Countless Ford Capri owners later painfully learned that this could not be quite right. Good specimens can only be found today with luck. Tilo Rögelein's three-liter Ghia was such a thing: he discovered some rust on the wheel arches and the pockets on the left and right of the trunk, but it wasn't much more. 'In these areas, many Ford Capri are hopelessly eaten away,' says Tilo, 'because Ford has sprayed them here with anti-drone foam.' The moisture persisted, and that was seldom without consequences. Even the rear leaf spring mounts, also known as critical Ford Capri spots, were still healthy on his copy. Only the tailgate, which appeared to be unsuspicious on the outside, revealed a lot of food inside. The Ford Capri screwdriver found a spare part in one of itsHalls.
For painting, he packed the Ford Capri II body on three stacked Euro pallets, a solution that has proven itself: 'Painters don't like to work at floor level,' says Tilo Rögelein, 'and if I bring the body to the right height, the sills are painted to the edge and the wheelhouses are cleanly painted. He opted for the authentic Stratosilver, although the color is actually too conservative for him: 'I would have preferred a loud tone, but this Ford Capri seemed too original for a color change.'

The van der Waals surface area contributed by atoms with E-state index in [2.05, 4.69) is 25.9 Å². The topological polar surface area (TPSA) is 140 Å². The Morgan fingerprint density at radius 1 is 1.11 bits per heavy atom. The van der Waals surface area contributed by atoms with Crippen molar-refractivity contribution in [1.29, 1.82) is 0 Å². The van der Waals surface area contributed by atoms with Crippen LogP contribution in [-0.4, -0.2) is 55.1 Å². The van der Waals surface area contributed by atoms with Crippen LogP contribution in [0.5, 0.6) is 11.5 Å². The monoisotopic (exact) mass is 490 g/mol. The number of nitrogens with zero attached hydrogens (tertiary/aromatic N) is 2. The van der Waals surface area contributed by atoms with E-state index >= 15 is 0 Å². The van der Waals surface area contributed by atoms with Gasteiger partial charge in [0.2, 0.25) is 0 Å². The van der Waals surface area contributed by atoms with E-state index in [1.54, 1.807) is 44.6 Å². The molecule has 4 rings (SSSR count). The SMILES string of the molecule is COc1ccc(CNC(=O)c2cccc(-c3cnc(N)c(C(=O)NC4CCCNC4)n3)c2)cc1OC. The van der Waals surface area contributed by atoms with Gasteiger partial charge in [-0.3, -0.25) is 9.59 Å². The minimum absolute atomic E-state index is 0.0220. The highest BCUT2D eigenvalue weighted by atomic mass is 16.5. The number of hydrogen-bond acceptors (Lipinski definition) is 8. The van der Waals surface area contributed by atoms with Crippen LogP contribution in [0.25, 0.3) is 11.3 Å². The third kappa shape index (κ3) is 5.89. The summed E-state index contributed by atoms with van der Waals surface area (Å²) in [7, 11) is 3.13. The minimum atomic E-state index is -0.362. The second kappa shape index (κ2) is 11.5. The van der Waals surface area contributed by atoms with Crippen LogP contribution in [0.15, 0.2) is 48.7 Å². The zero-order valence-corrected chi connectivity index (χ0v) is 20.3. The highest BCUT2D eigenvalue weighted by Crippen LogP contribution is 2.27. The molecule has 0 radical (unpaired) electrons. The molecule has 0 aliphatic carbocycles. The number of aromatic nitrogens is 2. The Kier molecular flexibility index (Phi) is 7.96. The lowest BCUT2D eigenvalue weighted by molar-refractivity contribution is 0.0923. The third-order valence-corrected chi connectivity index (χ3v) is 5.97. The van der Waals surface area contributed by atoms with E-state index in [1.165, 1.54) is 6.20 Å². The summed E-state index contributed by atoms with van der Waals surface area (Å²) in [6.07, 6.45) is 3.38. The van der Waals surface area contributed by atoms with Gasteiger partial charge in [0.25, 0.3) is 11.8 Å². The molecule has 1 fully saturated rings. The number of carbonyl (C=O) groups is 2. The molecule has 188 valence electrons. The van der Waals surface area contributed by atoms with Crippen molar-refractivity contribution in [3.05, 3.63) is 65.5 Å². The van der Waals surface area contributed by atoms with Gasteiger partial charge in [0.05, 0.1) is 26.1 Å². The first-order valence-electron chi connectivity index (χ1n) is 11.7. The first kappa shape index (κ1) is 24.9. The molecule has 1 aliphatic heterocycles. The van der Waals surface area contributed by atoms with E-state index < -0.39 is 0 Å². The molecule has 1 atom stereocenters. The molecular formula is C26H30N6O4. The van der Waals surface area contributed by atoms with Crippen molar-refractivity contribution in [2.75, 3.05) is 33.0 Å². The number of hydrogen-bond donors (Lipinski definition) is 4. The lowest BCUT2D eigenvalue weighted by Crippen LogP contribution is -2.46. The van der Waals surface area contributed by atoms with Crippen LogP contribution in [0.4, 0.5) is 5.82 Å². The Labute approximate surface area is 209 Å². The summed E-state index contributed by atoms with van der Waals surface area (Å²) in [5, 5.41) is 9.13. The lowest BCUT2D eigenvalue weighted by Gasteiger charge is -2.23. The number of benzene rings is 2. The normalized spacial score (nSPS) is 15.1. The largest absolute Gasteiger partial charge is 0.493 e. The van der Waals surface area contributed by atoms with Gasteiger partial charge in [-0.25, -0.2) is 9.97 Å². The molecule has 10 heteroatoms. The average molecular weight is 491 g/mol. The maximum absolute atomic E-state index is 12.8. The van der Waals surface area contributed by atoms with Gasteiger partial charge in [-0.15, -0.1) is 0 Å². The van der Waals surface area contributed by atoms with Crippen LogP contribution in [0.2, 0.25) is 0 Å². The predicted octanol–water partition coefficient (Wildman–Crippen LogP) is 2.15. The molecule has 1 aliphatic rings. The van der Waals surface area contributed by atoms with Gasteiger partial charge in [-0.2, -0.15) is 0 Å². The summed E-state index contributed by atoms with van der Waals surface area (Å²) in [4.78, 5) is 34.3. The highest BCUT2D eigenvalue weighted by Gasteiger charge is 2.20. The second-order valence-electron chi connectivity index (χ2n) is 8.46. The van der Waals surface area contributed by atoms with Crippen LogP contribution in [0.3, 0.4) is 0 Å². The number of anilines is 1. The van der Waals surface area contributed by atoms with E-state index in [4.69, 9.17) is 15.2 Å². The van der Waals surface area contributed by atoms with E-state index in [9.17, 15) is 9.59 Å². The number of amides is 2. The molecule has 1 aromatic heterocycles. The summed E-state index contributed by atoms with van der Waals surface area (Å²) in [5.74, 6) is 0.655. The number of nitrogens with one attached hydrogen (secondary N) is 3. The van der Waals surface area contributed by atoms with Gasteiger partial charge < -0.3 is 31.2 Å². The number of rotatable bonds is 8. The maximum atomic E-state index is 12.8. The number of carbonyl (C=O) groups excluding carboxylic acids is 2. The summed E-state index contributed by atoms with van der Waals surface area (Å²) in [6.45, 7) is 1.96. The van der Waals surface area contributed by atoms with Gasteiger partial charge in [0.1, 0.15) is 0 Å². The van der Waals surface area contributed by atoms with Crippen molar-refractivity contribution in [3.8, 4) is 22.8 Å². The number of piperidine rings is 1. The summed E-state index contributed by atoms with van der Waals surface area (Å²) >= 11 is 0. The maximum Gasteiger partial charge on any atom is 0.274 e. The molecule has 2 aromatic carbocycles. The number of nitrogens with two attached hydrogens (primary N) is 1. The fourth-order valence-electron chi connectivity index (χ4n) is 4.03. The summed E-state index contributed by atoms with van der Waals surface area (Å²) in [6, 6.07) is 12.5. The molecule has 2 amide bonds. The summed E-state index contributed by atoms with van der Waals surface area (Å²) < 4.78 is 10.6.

At eight kilos Cavity grease equipped for the future
A new underbody protection and the ample use of cavity grease ensure future rust protection. Rögelein sprayed eight kilograms in the Ford Capri structure, and Lokari inner fenders now protect the wheelhouses from falling rocks. While the painter was working on the body, Tilo Rögelein looked after the Essex V6 engine for the Ford Capri II 3000 Ghia. The entire cooling system had overgrown lime, including the cold run controller. Tilo dismantled the cylinder head, re-ground the valves and checked the condition - perfect, he found. He overhauled the 38 Weber carburetor, which sits between the cylinder banks, and readjusted it.